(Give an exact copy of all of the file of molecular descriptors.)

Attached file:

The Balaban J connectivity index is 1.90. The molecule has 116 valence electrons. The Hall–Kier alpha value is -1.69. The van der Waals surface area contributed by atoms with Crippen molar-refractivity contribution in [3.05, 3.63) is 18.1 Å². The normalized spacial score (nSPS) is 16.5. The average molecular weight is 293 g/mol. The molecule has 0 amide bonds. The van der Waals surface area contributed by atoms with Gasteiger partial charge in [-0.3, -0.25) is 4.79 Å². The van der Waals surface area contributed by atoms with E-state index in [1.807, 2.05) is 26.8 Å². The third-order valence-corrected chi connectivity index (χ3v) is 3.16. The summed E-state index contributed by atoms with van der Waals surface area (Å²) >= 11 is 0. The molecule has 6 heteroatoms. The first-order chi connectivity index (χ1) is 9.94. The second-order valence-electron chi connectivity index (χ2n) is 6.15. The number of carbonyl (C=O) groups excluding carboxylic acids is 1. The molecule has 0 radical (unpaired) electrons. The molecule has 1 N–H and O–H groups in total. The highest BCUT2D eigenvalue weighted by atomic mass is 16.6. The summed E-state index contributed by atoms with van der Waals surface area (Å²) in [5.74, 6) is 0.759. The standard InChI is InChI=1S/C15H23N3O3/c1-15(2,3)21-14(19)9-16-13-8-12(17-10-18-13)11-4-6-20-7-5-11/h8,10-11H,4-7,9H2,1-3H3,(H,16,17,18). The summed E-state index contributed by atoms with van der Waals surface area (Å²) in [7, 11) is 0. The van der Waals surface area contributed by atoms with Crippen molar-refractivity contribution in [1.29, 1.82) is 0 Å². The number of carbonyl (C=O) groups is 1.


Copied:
The Balaban J connectivity index is 1.90. The molecule has 116 valence electrons. The Hall–Kier alpha value is -1.69. The van der Waals surface area contributed by atoms with Crippen molar-refractivity contribution in [3.05, 3.63) is 18.1 Å². The normalized spacial score (nSPS) is 16.5. The average molecular weight is 293 g/mol. The molecule has 0 amide bonds. The van der Waals surface area contributed by atoms with Gasteiger partial charge in [-0.3, -0.25) is 4.79 Å². The van der Waals surface area contributed by atoms with E-state index in [1.807, 2.05) is 26.8 Å². The third-order valence-corrected chi connectivity index (χ3v) is 3.16. The summed E-state index contributed by atoms with van der Waals surface area (Å²) >= 11 is 0. The molecule has 6 heteroatoms. The first-order chi connectivity index (χ1) is 9.94. The second-order valence-electron chi connectivity index (χ2n) is 6.15. The number of carbonyl (C=O) groups excluding carboxylic acids is 1. The molecule has 0 radical (unpaired) electrons. The molecule has 1 N–H and O–H groups in total. The highest BCUT2D eigenvalue weighted by atomic mass is 16.6. The summed E-state index contributed by atoms with van der Waals surface area (Å²) in [5.74, 6) is 0.759. The standard InChI is InChI=1S/C15H23N3O3/c1-15(2,3)21-14(19)9-16-13-8-12(17-10-18-13)11-4-6-20-7-5-11/h8,10-11H,4-7,9H2,1-3H3,(H,16,17,18). The summed E-state index contributed by atoms with van der Waals surface area (Å²) in [7, 11) is 0. The van der Waals surface area contributed by atoms with Crippen molar-refractivity contribution in [1.29, 1.82) is 0 Å². The number of carbonyl (C=O) groups is 1.